B: If you were going to give a message from this text specifically to disabled people, or to people who (as you say) are labeled disabled by other people, what would you want them to know?

L: When I look at the mess I’ve gone through, it’s all about how you look through that black diamond, and which angle you look through. It’s taught me a lot about empathy and what’s really important. And what’s really important is people, and I only learned that because of what I went through and because I survived.

I would want people with disabilities to know that the greatest people who ever lived have gone through hardships. And, just because someone tells you you’re this or you’re that, there’s a good chance it’s not true. Only the Creator will know. Look within yourself and focus and rely on the gifts that the Creator has given you. If you judge yourself by what other people think of you, you’ll get nowhere…. To be great is to be unique, which you are.

B: And what would you want to make sure nondisabled people get out of this text?

L: That they need “lay aside weight” like preconceived judgements, looking at someone and thinking they are stupid. They need to consider that these are unfounded thoughts if they haven’t even talked to the person or gotten to know them. And to lay aside sins – how they treat each other, how they act out on these thoughts/emotions that they may think about disabled people. I would tell them not to judge the book by its cover. Also, that it’s a race against time do it quickly; be much more careful and considerate with pushing aside people, and put aside your pride.

Consider your walk of life and if you say you follow Jesus, look at what you’re going through, and ask yourself: does it line up? It’s never too late. If you’re around a lot of people who need help, and you’re really helping, it’s not going to be easy. It’s time to ask yourself: what do you value?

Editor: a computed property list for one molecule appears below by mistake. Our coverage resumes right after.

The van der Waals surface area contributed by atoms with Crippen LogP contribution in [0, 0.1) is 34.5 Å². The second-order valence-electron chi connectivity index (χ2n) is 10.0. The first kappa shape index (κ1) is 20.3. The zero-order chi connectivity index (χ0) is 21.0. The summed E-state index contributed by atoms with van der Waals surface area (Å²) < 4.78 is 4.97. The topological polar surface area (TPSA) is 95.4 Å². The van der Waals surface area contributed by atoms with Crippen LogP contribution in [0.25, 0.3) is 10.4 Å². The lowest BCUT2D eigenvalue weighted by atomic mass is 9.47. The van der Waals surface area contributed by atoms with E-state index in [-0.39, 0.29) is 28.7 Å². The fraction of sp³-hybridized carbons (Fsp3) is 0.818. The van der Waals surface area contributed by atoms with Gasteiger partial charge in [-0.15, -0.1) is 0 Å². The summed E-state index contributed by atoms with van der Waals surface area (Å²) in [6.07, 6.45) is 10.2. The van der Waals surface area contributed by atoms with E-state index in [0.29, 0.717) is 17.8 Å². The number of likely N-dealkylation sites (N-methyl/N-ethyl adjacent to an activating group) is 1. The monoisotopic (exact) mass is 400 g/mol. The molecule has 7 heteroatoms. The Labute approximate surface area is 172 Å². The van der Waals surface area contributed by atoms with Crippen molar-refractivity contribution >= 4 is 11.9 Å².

Louis Jones is a thinker and artist living in Altadena, CA. He spends much of his time getting to know people in his neighborhood, and diligently researching and discussing topics like philosophy, religion, the environment, and the Bible. He is passionate about helping people by sharing information he learns. He describes his visual art as coming from his relationship with the Creator and the “spiritual sight” that comes through that connection. Over 50 of his images have been copyrighted with the U.S. Copyright Office. He recently took a job with a security company and is enjoying this new opportunity.

Bethany McKinney Fox is founding pastor of Beloved Everybody Church, an ability-inclusive church in Los Angeles where people with and without intellectual, developmental, and other disabilities, as well as neurodiverse folks, lead and participate together. She is director of spiritual formation for Cyclical LA, a church starting network. She earned her PhD in Christian Ethics at Fuller Seminary, MDiv at Columbia Theological Seminary, and BA in Philosophy with a minor in Russian Literature from UCLA. Her recent book Disability and the Way of Jesus: Holistic Healing in the Gospels and the Church (IVP Academic, 2019) examines how Jesus’ healing in the Gospels, too often used in ways that wound people with disabilities, might point a way toward real healing and mutual thriving. She is ordained in the Presbyterian Church (USA). When she’s not making music with her violinist husband, they’re exploring L.A., cooking fun food, or engaging with Gozo, their dog.